And he opens his eyes — not just his physical eyes. Yes, his physical eyes — but he opens his spiritual eyes. “I want to follow you. Oh, you’re going to a cross. That’s okay. I’m not excited about that, but if you’re there, I’m there. I’m following you, not my agenda, not my expectations as to the way my life is supposed to go.”
Before we took a break from Mark for Wisdomfest, I asked any of you to share some of the things God had spoken to you about through our study of Mark. And many, many, many of you did so. And thank you. Even if I never shared them at all, my heart has been hugely encouraged. But I told you after Wisdomfest I would try to share some examples. So, I picked four for today that have to do with this way of the cross — having your eyes opened in the middle of suffering. And I think it illustrates what happened with Bartimaeus — that his physical eyes were opened, yes, but then his following Jesus on the way to the cross reveals so much more.
So, I’ll keep them anonymous and read four of them. This first one is someone who recently moved from another state. All these are people here at North Hills.
“For me, a theme that you and others have touched on a lot during this 2021 year and within the Book of Mark would be the theme of suffering. Having been a part of a fairly charismatic church (a wonderful church) back in ____ [the state this person’s from], much of the emphasis was on overcoming, gaining our victory, declaring, warring against the enemy, etc. … While these are good things [and we want to emphasize, those are good things], and they do belong to a believer, they are not everything. And for me, they were like grasping water when the proverbial junk hit the fan. There was nothing to hold onto really. To spend time under the teaching that suffering and storms are of God (Jesus and the disciples in the boat, for example), and that suffering in storms are where God shows up, and without them, how could He, or why would He need to show up? And/or it allows Him to reveal … [notice this eye-opening in the middle of suffering] It allows him to reveal his nature and his character. It allows him to be revealed. Wow. That was big for me. He is revealed in the sunrise and the quiet of the day, but oh boy, is he seen when we have nowhere else to go, and he steps in. Not only … [Now, look at the eye-opening here] Not only is His character revealed, but so is our character. When I say that the teaching that has been given on suffering has given me something to hold onto, I am saying that when stuff would happen, I would stomp my feet, pray, fast, kick up the dirt, and rebuke the enemy, and do all those things I knew, yet there was there I was, still in the thick of it, and oftentimes confused. So, maybe this sounds simple, but to me it was profound, and now I am embracing the suffering, welcoming it (some of the time), and I know it comes my way, that it is God’s good purpose, that he is in the thick of it with me, and sometimes I am not meant to get out of it.”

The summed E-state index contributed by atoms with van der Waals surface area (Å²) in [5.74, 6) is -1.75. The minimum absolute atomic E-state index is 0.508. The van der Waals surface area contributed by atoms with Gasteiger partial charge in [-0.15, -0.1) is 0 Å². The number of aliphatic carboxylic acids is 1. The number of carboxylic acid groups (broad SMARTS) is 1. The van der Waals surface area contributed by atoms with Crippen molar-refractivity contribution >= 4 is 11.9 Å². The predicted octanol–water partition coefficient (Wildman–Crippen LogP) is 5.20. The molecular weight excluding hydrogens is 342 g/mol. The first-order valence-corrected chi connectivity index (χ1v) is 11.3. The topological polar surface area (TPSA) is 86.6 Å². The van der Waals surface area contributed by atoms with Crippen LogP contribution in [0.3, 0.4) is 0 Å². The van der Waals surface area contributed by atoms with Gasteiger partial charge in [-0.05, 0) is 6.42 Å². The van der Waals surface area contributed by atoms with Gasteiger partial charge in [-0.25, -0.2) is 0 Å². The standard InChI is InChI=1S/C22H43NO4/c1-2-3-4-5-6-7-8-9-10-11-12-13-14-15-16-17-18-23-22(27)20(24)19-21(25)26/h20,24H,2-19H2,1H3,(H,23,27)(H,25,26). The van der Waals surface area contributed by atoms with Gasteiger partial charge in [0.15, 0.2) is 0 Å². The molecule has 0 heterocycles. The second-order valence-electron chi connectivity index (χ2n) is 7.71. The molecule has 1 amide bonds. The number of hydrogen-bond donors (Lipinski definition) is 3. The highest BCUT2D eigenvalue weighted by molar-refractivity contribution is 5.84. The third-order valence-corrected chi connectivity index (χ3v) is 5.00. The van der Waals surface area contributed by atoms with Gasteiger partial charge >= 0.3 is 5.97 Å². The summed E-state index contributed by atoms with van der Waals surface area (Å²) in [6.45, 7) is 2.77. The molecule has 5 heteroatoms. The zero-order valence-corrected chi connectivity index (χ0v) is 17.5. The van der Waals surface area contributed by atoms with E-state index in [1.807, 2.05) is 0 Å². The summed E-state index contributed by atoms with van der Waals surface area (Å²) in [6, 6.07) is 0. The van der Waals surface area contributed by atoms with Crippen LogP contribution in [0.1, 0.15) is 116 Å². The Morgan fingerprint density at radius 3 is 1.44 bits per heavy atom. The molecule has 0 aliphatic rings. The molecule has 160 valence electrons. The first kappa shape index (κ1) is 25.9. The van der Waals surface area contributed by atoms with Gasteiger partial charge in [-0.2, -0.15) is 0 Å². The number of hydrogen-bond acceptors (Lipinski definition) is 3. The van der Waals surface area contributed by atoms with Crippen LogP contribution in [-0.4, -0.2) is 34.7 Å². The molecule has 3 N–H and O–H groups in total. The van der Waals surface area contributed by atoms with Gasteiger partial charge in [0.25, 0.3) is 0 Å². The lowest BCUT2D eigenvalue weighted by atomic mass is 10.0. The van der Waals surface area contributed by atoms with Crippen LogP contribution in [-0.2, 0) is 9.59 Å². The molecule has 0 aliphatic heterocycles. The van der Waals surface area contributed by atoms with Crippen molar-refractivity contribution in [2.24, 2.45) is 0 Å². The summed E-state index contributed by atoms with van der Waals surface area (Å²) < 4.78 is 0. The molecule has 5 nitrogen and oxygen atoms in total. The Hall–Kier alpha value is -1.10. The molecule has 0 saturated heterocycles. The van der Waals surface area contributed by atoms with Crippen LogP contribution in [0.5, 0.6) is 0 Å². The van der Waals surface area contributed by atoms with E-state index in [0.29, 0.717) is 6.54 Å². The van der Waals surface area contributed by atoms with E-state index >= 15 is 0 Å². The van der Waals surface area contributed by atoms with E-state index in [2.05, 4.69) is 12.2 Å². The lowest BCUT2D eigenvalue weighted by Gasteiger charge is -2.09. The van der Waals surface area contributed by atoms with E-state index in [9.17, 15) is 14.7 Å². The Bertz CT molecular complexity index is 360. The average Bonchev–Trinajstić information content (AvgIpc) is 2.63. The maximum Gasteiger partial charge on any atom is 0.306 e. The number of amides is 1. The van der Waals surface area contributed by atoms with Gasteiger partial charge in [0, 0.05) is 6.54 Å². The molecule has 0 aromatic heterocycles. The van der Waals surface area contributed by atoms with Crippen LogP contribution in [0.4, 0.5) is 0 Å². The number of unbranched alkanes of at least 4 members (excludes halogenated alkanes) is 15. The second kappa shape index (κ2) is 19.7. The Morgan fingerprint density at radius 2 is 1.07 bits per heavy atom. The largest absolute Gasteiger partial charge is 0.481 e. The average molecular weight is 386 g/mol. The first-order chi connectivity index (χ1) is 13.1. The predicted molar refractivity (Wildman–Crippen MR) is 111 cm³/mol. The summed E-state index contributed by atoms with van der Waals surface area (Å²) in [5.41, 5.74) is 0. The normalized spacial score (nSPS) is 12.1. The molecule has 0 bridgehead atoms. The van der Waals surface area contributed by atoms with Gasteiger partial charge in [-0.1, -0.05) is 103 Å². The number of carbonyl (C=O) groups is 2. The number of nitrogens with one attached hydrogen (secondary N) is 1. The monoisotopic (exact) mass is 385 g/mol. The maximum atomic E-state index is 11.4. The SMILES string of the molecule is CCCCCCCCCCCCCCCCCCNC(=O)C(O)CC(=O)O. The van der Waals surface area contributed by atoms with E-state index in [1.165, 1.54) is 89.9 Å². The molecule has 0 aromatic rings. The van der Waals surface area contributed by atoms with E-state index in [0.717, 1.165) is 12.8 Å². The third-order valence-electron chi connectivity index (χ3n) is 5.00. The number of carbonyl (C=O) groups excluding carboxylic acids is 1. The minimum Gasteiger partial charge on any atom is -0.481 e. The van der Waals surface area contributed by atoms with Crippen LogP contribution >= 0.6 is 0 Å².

That’s big. The way of the cross was not an accident.
Number 2. This is written by someone sitting in a parking lot, punching the steering wheel, yelling at God.
“‘What are you doing, God?’ I asked. ‘This is not okay, and I’m not okay with it. I’m DONE praying for everyone else’s desires to be fulfilled while mine get ignored.’
“Right then and there, Peter’s sermon from three weeks before came to mind — the one about John the Baptist’s death: ‘When the Call of Christ Seems Comically Cruel.’ That is exactly how I felt sitting in that parking lot — yelling at the One I’ve trusted to fulfill the desires of my heart, who seems to not only withhold from me, but to purposely make my life harder by letting everyone else around me receive what I’ve been praying for.
“In the sermon, I identified with how following Jesus sometimes just doesn’t make sense, and may even feel like a cruel joke. As the disciples may have asked, ‘Is this how You treat Your followers,’ so I also asked, ‘Why?’ I remembered the question Peter posed at the end of that sermon: ‘Are you willing to see your idols suffocated and your faith strengthened?’ That’s a hard question, especially when I think of the idols of expectations and control.
“Peter said, ‘God strengthens our faith in the middle of what feels like a bad joke.’ I looked back on all the times in my life — those steering-wheel-punching, yelling-at-God moments, and I realized that somehow, my faith had mysteriously grown in those moments. He never left me, even when everything was pointing to my circumstances being a cruel joke.”
Third example was a man who had just started taking meds for panic attacks. He came to church feeling like (and these are his words) his “brain was about to come unglued. I was barely coherent.” He was on the verge of panic during the entire sermon and he wrote this.
“The point from Mark 1:1-15 went something like this, ‘The One who is the beloved Son in whom the Father is well-pleased is the same Son who is led into a brutal wilderness of intense Satanic temptation.’